“We told them that there are more football players in the NFL than writers in television”
The College, however, needs all of its resources to accomplish its overriding goal of educating students in advertising, journalism, public relations and telecommunication, Dean Terry Hynes said. “We have to keep focused on our main mission.”
Students sometimes get a chance to gain real-world experience in the entertainment industry. For instance, 14 telecommunication students recently participated in filming Babanikos’ “A Second Chance” in Gainesville.
When the 75-minute movie premiered earlier this spring in Weimer Hall’s Gannett Auditorium, Babanikos, who wrote, directed, produced and co-financed it with matching funds from the College, thanked the students for helping him keep it within its Hollywood-pocket-change $15,000 budget. They, in turn, appeared to be just as grateful for this chance.
“Everything I know about movies I learned on ‘A Second Chance,’ ” said Chris Singleton, a telecommunication student at the time who mixed the sound in postproduction. “I learned a lot just by watching. Now, if I ever work on a Hollywood set, I won’t bumble around like an idiot.”
Different routes, similar destinations
Denise Lang, JM 1971, a producer on FOX’s daytime reality show “Ambush Makeover,” considers what she learned at the College to be as valuable today as it was when she worked as a reporter for The Miami Herald and bureau chief for the Orlando Sentinel.
“My training in school really helped me get a grip on ethics,” she said. “That’s very important to me.”
One journalism professor in particular taught her lessons that have served her well in all three of her careers (newspaper reporting/editing, TV production, and book writing), she said. “The [late] cranky, critical, infamous Buddy Davis [JM 1948, MAMC 1952] really held my feet to the fire and showed me the importance of accuracy and of asking the right questions.”
Lang became an author when she moved with her husband from Florida to New Jersey 27 years ago. After she divorced him 17 years later, she ventured into television. She maintains her ties to journalism by continuing to churn out non-fiction books such as “Coping with Lyme Disease” (her eighth) and employing former news writers on “Ambush Makeover.”
Seaman, who is working on DIY Network’s garden show “Grounds for Improvement,” also seeks writers and producers with news experience.
“I look for people who have a heavy liberal arts background,” said Seaman, who covered medical issues at the White House for Channel One during the first Clinton administration.
Other alumni emphasize the professional side of their UF education. For instance, although it may be outdated, the technological aspect of his learning has stayed with Matt Herren, TEL 1993, vice president of marketing for Boca Raton-based Information Television (ITV) and Red Reef Entertainment.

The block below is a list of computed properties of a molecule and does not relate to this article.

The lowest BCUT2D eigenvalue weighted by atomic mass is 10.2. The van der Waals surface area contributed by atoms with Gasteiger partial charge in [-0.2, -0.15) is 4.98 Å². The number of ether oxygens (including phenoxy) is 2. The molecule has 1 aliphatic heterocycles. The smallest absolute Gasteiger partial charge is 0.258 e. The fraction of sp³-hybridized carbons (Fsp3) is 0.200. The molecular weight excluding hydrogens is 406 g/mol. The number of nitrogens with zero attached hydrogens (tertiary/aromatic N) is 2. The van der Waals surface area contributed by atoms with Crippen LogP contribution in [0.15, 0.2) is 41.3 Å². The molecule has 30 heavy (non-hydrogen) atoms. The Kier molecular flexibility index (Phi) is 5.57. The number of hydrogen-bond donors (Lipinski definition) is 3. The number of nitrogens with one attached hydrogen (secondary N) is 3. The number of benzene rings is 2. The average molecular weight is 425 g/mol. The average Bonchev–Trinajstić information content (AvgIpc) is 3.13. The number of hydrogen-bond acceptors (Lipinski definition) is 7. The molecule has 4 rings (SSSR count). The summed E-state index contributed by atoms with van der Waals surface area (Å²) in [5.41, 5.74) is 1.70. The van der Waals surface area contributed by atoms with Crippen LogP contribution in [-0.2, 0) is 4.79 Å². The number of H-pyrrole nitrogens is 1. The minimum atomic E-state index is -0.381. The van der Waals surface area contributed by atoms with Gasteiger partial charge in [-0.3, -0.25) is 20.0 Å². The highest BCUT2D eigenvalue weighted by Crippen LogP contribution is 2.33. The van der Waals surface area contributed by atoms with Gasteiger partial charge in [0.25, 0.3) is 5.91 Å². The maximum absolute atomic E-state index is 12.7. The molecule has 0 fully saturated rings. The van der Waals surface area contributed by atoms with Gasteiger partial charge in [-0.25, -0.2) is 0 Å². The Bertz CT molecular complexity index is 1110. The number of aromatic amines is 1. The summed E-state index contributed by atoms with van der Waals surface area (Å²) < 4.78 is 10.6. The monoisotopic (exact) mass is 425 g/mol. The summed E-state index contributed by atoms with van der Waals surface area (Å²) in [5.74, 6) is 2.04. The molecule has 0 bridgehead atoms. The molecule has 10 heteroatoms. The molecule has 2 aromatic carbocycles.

“People in my position usually pay no attention to that, but UF gave me a good foundation,” said Herren, who raises money for health, lifestyle and animation programs. “I’m much more into it than I would be if I didn’t go to school there.”
Herren would like to see the College team up with UF’s Warrington College of Business Administration.
“Why doesn’t the College lead the way by working with the business school?” he said. “In this industry being creative is not enough, you have to marry it to the business side.”
Herren picked up this lesson in reverse. During his seven years in corporate sales, he hardly ever felt fulfilled – he missed the creative side, which he nurtured as a DJ for four years at the College’s WRUF-FM ROCK-104.
“I realized that without that, I’m not satisfying all parts of my personality,” he said. “Money is not enough, you have to stay true to yourself.”
The in(ternship) crowd
Just as they do in journalism and communication fields, internships often give students an entry point into the entertainment industry.
After her junior year, Erin Fruchtman, TEL 2003, interned at the Los Angeles office of Barry Levinson's Baltimore Spring Creek Pictures. She mostly read scripts.
"I always wanted to be in TV or film," she said.
Although she reads no scripts in her current job as a team member of Britt Allcroft Productions in Los Angeles, Fruchtman views her Spring Creek internship as a fountainhead of insight.
Nickelodeon’s Lewis parlayed his Academy of Television Arts & Sciences internship at FOX into a four-year stint with the network, where he served as an executive on such popular prime-time programs as “Party of Five,” “Family Guy” and “That ‘70s Show.”
In this industry, internships are vital – and more readily available than most students realize, Sutera said. “They’re out there. They’re easy to get.”
His Paramount internship, however, came as a surprise. Visiting his brother Paul, who at the time played Peter Brady in the “Brady Bunch” movies, he landed an interview with Cheryl Boone Isaacs, then the studio’s executive vice president of worldwide publicity. “She took two and a half hours to talk to me,” he recalled. “I was blown away.”
At the end of the summer, Paramount offered him a permanent position.
He returned to Gainesville for his last semester, and, as soon as he received his degree, packed whatever he could fit into his car and drove back to Los Angeles to publicize Paramount pictures.
That unexpected internship ended up leading to an unexpected career when, two and a half years later, he left Paramount PR to plunge into producing, teaming up with Hollywood insiders such as Ben Stiller.
“He got tired of promoting other people’s work,” said his wife, Andrea Carden, TEL 1998, assistant to the president and to the chief operating officer of FOX Sports.
His “Damage Control” joined the popular “Punk’d” on MTV’s “Sunday Stew” last month. Yes, Sutera, who also worked on Comedy Central’s “The Man Show,” has been having more fun as a professional than he ever imagined while roaming Weimer’s halls.
“It’s not about the glamour,” he said. “It’s about being creative, making something, seeing it on TV.”